Determining the highest and best use - by David Kirk

December 16, 2022 - Appraisal & Consulting

The dramatic changes in a vibrant labor force are impacting just as dramatically the built environment. For any development, investment or speculation, determining the highest and best use (H&B) is first and the ongoing analysis. The appraisal process describes a 3 or 4 step process. Stewardship of the built environment includes the discipline and informs departures, exceptions and the blinking traffic lights. By the numbers: Physically possible, legally permissible, financially feasible. The fourth is a reconciliation of the first three and called variously the most profitable or highest and best use. Remembering that commercial property is an economic derivative, such changes in slicing and dicing the economy is basic.

The trends in property occupancy, rent or income and condition are measurable indicators. The trends in permits and construction are also measurable indicators. Investment activity is also defining. With this data, H&B gets a head start and a weather or whether report. Every property is unique and H&B is uniquely applicable to specific properties.

Physically possible does deal with soil bearing capacity, property dimensions, and access and services. Capacity and limits to physically possibility. This step can be expanded to include hypothetical and other what if’s. This information is often publicly available. Some requires professional testing and engineering such as soils and utilities. Sometimes legal research for title or encroachments.

Legally permissible deals with any land use restrictions. Most commonly local building codes and zoning ordinances. With climate change, state land use building codes are anticipating local ordinances. And with accelerating technologies in materials, operations, construction, resilience and climate change, best practices are leading the changes in what is permissible. What was once off the shelf has become significantly demanding research and interdisciplinary professional guidance. Noncompliance is trickier today. Additionally, the possibility and probability of exceptions which can be apparent in most recent and relevant permit activity.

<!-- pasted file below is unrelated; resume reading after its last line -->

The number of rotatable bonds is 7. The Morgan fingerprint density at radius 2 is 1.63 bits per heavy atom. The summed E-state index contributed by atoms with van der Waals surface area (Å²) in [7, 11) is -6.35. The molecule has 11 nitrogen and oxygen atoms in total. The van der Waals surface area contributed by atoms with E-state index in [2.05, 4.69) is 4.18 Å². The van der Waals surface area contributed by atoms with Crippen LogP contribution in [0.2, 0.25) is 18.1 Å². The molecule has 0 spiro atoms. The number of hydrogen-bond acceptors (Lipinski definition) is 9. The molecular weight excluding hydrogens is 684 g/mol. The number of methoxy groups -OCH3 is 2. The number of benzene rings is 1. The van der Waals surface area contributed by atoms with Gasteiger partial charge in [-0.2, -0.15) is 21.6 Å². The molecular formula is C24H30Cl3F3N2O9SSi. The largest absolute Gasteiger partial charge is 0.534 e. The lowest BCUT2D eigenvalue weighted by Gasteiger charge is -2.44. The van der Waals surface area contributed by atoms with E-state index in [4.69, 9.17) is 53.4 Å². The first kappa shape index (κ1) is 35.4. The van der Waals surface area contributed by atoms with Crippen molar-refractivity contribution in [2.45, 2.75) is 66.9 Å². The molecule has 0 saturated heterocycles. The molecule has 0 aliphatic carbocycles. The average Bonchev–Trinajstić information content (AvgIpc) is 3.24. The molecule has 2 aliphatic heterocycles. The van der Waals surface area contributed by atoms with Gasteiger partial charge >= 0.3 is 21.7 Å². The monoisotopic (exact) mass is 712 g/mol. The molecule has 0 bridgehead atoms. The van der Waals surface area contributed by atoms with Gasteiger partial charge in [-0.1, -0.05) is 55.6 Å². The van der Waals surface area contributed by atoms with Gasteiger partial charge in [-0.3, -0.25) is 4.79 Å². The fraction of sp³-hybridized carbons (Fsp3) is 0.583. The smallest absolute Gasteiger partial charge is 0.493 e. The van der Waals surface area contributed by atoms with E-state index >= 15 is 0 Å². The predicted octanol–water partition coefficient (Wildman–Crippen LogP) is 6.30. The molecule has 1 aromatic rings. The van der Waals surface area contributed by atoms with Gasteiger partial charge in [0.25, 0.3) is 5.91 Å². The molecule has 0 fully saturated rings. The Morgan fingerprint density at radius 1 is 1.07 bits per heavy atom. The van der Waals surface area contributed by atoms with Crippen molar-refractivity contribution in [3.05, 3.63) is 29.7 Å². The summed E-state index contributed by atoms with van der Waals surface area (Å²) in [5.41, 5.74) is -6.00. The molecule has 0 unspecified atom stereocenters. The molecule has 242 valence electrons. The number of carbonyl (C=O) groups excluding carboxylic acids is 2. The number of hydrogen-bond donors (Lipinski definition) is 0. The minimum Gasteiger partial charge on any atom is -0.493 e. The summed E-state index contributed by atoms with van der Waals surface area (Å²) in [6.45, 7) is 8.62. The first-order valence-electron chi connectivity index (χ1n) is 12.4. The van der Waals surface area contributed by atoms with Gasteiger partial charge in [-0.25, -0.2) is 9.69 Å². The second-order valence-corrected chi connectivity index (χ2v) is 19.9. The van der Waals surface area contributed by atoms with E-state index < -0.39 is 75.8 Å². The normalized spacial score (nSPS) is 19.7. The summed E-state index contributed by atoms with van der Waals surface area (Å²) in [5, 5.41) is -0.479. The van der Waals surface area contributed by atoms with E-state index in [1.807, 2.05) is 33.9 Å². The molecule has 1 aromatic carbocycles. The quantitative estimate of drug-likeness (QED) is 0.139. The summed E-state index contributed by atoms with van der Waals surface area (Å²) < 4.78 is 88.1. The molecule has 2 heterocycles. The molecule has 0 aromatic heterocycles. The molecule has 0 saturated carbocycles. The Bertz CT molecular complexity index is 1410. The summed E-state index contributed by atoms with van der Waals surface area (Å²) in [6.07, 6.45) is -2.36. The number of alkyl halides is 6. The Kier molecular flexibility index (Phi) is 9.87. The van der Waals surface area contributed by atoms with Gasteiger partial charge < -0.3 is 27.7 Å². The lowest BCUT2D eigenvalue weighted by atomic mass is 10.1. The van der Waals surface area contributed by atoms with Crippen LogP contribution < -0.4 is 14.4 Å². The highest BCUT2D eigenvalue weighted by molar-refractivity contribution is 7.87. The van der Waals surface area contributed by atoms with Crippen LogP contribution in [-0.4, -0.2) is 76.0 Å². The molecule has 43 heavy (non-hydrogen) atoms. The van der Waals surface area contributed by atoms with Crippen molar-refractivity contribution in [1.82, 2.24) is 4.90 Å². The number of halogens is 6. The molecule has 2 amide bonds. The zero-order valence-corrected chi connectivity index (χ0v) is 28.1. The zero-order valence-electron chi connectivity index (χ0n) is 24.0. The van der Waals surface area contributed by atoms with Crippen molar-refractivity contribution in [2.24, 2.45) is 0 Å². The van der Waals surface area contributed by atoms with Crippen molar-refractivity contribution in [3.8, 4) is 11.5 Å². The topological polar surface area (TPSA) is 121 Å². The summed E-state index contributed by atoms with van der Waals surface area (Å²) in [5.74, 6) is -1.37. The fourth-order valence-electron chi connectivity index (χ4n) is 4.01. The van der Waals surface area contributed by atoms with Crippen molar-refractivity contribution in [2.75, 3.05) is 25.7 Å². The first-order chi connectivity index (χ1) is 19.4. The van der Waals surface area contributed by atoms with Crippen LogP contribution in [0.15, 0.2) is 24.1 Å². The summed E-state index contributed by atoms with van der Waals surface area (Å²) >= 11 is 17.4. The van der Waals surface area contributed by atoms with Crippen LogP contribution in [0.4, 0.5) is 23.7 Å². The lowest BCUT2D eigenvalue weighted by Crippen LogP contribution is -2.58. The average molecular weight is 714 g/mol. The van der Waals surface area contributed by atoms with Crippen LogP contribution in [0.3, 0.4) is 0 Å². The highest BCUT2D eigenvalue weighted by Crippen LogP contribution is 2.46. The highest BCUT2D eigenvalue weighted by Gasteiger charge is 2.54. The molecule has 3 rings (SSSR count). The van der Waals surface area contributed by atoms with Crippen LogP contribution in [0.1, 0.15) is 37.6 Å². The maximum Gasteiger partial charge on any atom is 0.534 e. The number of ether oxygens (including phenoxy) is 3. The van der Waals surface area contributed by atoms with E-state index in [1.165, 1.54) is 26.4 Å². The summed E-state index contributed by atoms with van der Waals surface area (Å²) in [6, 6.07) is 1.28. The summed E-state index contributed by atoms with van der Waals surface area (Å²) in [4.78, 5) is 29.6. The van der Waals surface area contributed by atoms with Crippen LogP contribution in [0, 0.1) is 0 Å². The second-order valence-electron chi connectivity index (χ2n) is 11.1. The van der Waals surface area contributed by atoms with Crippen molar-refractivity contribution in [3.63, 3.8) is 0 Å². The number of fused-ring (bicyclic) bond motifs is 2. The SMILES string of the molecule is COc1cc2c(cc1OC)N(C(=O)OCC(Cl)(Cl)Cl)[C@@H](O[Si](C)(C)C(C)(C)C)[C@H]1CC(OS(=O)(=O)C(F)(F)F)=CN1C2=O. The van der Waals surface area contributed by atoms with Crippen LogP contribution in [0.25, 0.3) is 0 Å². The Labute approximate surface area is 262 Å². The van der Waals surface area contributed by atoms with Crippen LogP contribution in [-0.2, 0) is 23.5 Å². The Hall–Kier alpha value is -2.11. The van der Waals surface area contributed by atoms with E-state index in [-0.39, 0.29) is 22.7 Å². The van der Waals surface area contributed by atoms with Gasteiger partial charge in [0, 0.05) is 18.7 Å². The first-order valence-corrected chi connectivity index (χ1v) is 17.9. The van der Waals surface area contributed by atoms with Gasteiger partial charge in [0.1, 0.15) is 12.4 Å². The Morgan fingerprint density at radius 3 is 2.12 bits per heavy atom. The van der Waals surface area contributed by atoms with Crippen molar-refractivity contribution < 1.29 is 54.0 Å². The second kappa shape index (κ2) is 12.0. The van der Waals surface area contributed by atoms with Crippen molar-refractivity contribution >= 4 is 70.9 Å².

Financially feasible has shortcuts. Quick and dirty proformas informed by market intelligence and development expertise. With the turbulence in capital markets and uncertainty rippling from Fed rate dynamics, most new development is highly speculative in spite of strong economic fundamentals. Because this rate run up will soon stop sometime! Hypothetical assumptions are speculative. Preparedness requires H&B.

Finally reconciliation. The final or fourth step in H&B is most profitable. H&B is an iterative process and stepping to the final conclusion is skipping notoriously to go. Intuition has always contributed to commercial property decisions. Particularly when economic conditions are flagrantly demonstrated.

Value add was more superficially popularized in the commercial property lexicon, characterizing risk and enterprise and rewards. H&B justifies and requires deeper dive into feasibility and funding. Already apparent in new construction and permits, change of use is such a broad array of opportunities in commercial property that a sound bite or label is misleading. 

H&B has always been a dynamic of the built environment. Often in the leading edge, the frontier. Like technology, all speeds are variable for markets and unique to properties within the specific local markets. Remember the retail revolution. Amazon fulfillment centers and demolition. Remember flex space evolution. Mill buildings and adaptive reuse. And mixed use. All initially frontiers, somewhat speculative. Risky. The Boston market has a handful of major projects under construction, all mixed use with uses and the mix changing even while the steel is rising. All are in the range of $1 billion and one million s/f. Smaller new projects and adaptive reuse abound. The capital stack has adapted to the risks. Traditional capital sources are adjusting as well, more slowly. Major sponsors are stepping into the risk capital category. Data for underwriting the H&B is growing. Misleading in careless aggregations.

New Years are upon us. Use and apply your H&B disciplines wisely.

Happy Holidays and best for our years ahead.

David Kirk is founder, chief executive officer of Kirk & Co., Boston, Mass.



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